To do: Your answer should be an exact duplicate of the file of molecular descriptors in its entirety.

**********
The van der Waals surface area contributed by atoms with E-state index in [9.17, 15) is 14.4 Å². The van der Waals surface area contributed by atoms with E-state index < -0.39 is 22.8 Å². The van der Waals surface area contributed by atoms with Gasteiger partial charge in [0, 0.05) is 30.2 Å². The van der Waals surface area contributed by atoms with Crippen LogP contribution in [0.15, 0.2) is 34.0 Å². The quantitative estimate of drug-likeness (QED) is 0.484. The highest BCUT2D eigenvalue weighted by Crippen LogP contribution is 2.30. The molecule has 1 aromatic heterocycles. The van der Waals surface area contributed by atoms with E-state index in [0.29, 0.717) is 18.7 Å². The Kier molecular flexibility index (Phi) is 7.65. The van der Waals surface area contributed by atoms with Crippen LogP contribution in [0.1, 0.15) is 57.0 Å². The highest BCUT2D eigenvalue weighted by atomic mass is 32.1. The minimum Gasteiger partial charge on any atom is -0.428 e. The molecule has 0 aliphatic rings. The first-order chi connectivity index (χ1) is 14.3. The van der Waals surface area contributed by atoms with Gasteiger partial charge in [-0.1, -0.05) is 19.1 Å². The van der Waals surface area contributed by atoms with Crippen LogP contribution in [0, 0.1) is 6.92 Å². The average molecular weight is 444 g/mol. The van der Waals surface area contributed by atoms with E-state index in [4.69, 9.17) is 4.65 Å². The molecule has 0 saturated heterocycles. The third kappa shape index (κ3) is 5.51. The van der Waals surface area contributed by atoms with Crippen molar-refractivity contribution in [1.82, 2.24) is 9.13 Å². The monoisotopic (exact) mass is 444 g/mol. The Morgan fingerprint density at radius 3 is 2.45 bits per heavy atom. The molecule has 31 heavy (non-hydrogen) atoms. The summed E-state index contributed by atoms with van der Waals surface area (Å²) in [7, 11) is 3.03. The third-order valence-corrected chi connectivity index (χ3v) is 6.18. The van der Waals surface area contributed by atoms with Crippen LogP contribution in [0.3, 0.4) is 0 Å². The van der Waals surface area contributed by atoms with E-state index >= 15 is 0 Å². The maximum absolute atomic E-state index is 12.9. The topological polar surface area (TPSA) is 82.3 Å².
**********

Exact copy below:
The van der Waals surface area contributed by atoms with E-state index in [9.17, 15) is 14.4 Å². The van der Waals surface area contributed by atoms with E-state index < -0.39 is 22.8 Å². The van der Waals surface area contributed by atoms with Gasteiger partial charge in [0, 0.05) is 30.2 Å². The van der Waals surface area contributed by atoms with Crippen LogP contribution in [0.15, 0.2) is 34.0 Å². The quantitative estimate of drug-likeness (QED) is 0.484. The highest BCUT2D eigenvalue weighted by Crippen LogP contribution is 2.30. The molecule has 1 aromatic heterocycles. The van der Waals surface area contributed by atoms with E-state index in [0.29, 0.717) is 18.7 Å². The Kier molecular flexibility index (Phi) is 7.65. The van der Waals surface area contributed by atoms with Crippen LogP contribution in [0.1, 0.15) is 57.0 Å². The highest BCUT2D eigenvalue weighted by atomic mass is 32.1. The minimum Gasteiger partial charge on any atom is -0.428 e. The molecule has 0 aliphatic rings. The first-order chi connectivity index (χ1) is 14.3. The van der Waals surface area contributed by atoms with Gasteiger partial charge in [-0.1, -0.05) is 19.1 Å². The van der Waals surface area contributed by atoms with Crippen LogP contribution in [0, 0.1) is 6.92 Å². The average molecular weight is 444 g/mol. The van der Waals surface area contributed by atoms with E-state index in [4.69, 9.17) is 4.65 Å². The molecule has 0 saturated heterocycles. The third kappa shape index (κ3) is 5.51. The van der Waals surface area contributed by atoms with Crippen molar-refractivity contribution in [1.82, 2.24) is 9.13 Å². The monoisotopic (exact) mass is 444 g/mol. The Morgan fingerprint density at radius 3 is 2.45 bits per heavy atom. The molecule has 31 heavy (non-hydrogen) atoms. The summed E-state index contributed by atoms with van der Waals surface area (Å²) in [7, 11) is 3.03. The third-order valence-corrected chi connectivity index (χ3v) is 6.18. The van der Waals surface area contributed by atoms with Crippen LogP contribution in [0.3, 0.4) is 0 Å². The van der Waals surface area contributed by atoms with E-state index >= 15 is 0 Å². The maximum absolute atomic E-state index is 12.9. The topological polar surface area (TPSA) is 82.3 Å².